A scoring of scientific papers and their impact on research landed the University of Montana in the upper tier of global research institutions, continuing the school's quest to become a leader in the field.

The study, released this month by National Taiwan University, ranked UM high in the field of agricultural sciences, and plant and animal science. The school also ranked high in research focused on the environment and geosciences.

“It's a clear indication that our research is having an impact that other researchers find useful in the research they're doing,” Scott Whittenburg, vice president of research and creative scholarship, said Monday. “It indicates that our faculty are producing a large number of publications of interest to researchers around the world.”

The NTU rankings are based on scientific papers and reflect scientific performance in three perspectives, including research productivity, such as the number of faculty members who publish their research in journals.

Whittenburg said research excellence and the impact of that research also play a role in the rankings, including the number of citations the publications receive from other researchers.

“Faculty publications, the citation of those articles by other researchers, and the high impact of those journals are primary indicators of quality, and they demonstrate that our faculty and students are conducting research on par with leading institutions around the world,” Whittenburg said.

Of the more than 4,000 research institutions worldwide, NTU ranks in the top 800 based on their production of scientific papers and the impact of those papers. UM was the highest-ranked Montana institution.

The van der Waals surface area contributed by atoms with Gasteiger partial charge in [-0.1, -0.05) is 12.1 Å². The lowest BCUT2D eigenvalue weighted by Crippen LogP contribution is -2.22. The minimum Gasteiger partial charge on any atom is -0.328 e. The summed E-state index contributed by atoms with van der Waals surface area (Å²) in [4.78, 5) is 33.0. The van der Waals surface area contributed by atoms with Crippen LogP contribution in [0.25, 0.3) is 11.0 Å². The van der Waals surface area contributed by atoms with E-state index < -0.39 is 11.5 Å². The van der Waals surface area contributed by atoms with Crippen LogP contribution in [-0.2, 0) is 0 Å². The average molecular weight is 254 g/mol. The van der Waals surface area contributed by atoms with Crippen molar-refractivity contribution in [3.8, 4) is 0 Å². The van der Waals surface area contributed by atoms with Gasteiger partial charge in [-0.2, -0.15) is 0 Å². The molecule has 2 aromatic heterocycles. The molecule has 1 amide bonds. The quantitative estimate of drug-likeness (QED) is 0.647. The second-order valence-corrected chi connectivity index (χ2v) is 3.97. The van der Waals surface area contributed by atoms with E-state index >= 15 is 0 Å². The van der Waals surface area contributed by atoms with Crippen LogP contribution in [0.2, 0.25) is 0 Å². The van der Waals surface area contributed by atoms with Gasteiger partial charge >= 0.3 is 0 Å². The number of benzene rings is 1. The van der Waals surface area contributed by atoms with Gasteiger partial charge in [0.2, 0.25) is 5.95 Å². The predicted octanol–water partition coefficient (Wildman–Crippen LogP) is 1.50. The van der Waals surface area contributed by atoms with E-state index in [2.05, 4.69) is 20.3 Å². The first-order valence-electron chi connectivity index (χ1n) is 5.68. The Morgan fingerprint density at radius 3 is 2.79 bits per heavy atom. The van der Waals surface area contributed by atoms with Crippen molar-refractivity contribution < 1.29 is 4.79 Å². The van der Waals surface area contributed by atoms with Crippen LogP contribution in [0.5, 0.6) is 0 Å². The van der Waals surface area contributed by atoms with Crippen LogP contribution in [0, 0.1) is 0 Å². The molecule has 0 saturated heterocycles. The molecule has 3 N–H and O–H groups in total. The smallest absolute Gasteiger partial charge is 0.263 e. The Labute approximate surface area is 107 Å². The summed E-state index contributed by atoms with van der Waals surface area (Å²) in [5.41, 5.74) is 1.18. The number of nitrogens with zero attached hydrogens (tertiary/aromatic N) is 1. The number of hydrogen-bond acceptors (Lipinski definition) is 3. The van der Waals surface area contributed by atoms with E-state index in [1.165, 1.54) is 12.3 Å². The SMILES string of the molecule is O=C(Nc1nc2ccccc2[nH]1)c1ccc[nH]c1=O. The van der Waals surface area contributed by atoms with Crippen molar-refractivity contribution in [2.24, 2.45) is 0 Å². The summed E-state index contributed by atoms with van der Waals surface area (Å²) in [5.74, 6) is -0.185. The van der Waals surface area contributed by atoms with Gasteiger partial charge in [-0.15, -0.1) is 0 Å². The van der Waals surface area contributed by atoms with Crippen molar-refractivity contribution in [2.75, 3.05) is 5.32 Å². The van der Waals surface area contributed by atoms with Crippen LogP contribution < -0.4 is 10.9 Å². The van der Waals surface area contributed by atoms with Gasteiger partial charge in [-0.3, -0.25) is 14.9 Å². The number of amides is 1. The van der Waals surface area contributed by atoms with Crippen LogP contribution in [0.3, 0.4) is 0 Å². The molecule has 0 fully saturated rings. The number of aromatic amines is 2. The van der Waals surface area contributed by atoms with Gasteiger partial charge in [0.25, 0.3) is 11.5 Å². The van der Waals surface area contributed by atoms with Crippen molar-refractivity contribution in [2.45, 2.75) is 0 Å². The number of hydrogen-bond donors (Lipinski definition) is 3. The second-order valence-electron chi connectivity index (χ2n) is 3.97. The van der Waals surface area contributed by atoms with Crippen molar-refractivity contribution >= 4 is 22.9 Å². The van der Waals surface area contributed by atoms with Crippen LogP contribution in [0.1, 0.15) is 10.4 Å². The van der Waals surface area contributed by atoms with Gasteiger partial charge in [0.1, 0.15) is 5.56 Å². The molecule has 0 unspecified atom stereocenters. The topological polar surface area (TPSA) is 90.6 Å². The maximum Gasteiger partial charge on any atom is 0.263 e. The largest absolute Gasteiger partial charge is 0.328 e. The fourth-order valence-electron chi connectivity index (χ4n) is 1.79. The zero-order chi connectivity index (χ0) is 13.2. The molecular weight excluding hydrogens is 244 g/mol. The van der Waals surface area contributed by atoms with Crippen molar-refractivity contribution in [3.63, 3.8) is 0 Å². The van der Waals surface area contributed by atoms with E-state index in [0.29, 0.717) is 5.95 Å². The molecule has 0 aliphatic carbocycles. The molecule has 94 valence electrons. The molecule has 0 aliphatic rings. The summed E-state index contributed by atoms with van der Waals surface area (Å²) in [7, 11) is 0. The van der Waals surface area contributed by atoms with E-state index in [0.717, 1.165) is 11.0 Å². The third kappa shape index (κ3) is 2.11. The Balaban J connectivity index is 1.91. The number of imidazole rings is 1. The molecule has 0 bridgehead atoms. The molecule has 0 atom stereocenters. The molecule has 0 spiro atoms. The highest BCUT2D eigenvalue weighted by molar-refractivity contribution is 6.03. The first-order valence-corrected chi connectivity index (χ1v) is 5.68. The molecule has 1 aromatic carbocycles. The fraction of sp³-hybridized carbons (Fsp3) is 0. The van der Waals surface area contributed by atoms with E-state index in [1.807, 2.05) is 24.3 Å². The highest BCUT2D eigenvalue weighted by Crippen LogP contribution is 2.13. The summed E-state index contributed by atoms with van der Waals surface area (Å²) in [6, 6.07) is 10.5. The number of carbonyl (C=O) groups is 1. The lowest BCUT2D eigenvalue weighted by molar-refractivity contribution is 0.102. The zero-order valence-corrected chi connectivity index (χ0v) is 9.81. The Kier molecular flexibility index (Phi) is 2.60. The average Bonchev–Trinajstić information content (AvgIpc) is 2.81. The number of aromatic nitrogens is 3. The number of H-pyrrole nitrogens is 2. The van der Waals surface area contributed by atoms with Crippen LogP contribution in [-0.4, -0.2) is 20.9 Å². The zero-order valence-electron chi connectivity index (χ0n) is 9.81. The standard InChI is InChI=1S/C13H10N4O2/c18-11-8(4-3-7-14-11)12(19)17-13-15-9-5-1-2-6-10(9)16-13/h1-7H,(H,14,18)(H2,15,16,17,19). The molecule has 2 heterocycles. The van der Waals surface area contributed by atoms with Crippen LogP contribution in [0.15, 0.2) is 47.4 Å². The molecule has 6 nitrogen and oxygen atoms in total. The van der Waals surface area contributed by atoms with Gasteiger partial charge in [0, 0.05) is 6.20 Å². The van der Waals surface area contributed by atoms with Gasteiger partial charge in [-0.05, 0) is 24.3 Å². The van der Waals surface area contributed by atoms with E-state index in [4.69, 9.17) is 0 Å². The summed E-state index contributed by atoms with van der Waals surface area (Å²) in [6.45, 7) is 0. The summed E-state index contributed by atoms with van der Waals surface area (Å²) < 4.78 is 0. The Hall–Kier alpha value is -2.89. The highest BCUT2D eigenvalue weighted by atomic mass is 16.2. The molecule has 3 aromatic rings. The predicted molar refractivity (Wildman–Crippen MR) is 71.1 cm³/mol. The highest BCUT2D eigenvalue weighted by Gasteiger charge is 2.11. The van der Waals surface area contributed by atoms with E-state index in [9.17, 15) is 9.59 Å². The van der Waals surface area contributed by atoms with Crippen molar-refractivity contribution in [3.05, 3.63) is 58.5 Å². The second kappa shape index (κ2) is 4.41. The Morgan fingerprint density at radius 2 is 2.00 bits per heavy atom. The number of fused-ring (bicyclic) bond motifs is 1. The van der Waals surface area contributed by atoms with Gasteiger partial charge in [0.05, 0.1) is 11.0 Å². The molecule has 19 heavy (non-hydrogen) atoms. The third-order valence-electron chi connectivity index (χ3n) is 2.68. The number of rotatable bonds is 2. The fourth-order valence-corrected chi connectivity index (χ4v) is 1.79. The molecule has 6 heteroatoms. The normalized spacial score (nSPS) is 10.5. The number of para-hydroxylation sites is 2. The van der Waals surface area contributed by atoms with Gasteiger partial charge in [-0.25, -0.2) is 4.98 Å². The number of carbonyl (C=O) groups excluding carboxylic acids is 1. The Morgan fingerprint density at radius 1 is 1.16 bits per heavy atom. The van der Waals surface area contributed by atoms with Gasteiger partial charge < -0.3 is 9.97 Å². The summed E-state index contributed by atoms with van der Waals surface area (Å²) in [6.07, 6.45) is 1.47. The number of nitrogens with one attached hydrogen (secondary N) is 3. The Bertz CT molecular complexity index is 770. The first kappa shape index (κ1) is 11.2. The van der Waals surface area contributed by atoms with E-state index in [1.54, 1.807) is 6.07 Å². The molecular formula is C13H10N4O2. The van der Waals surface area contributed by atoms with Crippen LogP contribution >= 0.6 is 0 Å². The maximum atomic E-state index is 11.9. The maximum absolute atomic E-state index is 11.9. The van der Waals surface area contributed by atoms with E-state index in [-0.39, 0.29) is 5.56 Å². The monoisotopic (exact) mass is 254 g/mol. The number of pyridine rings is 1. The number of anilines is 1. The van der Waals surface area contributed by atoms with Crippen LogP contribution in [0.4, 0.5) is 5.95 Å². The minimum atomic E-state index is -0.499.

The findings continue the school's growing prominence in the field of global research, a push launched more than five years ago by former UM President Royce Engstrom.

Earlier this year, UM set a new record in research funding by landing nearly $88 million to support its projects. That marked an increase over the record set last year when the school secured $86 million.

Expenditures from awarded grants and contracts also increased 12 percent this year to $88 million. The number of proposals submitted by faculty for research climbed to 716, a nearly 100-fold increase over the prior year.

The university's growth in both expenditures and proposals could continue to increase, Whittenburg said.

“They've been increasing over the last three years and we think that will continue through next year,” Whittenburg said. “We've got several very large proposals out and we'll hear about them in the next month. If those are awarded, and we think they will be, we'll have some good numbers again this year.”

While the growth in research is good for UM, it also has benefits to Missoula. The university has funded a study by the Bureau of Business and Economic Research to determine just how deep those benefits run.

“It has both a direct impact and an indirect impact, not just in the number of employees and research dollars, but also in the number of startups and in sales (of research related items),” Whittenburg said. “It's good for the region and the state.”